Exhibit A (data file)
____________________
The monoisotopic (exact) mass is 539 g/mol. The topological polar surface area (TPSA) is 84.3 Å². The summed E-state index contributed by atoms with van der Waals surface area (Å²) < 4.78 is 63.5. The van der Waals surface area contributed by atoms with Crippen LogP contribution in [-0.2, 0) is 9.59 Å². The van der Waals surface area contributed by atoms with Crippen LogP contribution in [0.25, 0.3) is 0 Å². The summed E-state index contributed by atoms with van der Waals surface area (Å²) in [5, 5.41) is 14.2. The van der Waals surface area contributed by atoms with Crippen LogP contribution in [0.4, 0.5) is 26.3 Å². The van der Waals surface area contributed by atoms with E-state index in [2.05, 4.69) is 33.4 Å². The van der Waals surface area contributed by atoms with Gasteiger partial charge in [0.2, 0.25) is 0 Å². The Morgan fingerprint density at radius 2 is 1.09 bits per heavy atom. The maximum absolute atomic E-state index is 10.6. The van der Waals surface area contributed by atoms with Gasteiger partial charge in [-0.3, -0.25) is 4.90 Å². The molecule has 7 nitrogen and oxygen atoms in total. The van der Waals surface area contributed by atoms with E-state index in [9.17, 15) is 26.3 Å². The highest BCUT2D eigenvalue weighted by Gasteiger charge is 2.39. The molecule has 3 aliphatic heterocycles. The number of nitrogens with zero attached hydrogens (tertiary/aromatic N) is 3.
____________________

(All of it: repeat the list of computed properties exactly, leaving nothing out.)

The monoisotopic (exact) mass is 539 g/mol. The topological polar surface area (TPSA) is 84.3 Å². The summed E-state index contributed by atoms with van der Waals surface area (Å²) < 4.78 is 63.5. The van der Waals surface area contributed by atoms with Crippen LogP contribution in [-0.2, 0) is 9.59 Å². The van der Waals surface area contributed by atoms with Crippen LogP contribution in [0.25, 0.3) is 0 Å². The summed E-state index contributed by atoms with van der Waals surface area (Å²) in [5, 5.41) is 14.2. The van der Waals surface area contributed by atoms with Crippen LogP contribution in [0.4, 0.5) is 26.3 Å². The van der Waals surface area contributed by atoms with E-state index in [2.05, 4.69) is 33.4 Å². The van der Waals surface area contributed by atoms with Gasteiger partial charge in [0.2, 0.25) is 0 Å². The Morgan fingerprint density at radius 2 is 1.09 bits per heavy atom. The maximum absolute atomic E-state index is 10.6. The van der Waals surface area contributed by atoms with Gasteiger partial charge in [-0.3, -0.25) is 4.90 Å². The molecule has 7 nitrogen and oxygen atoms in total. The van der Waals surface area contributed by atoms with E-state index in [9.17, 15) is 26.3 Å². The highest BCUT2D eigenvalue weighted by Gasteiger charge is 2.39. The molecule has 3 aliphatic heterocycles. The number of nitrogens with zero attached hydrogens (tertiary/aromatic N) is 3.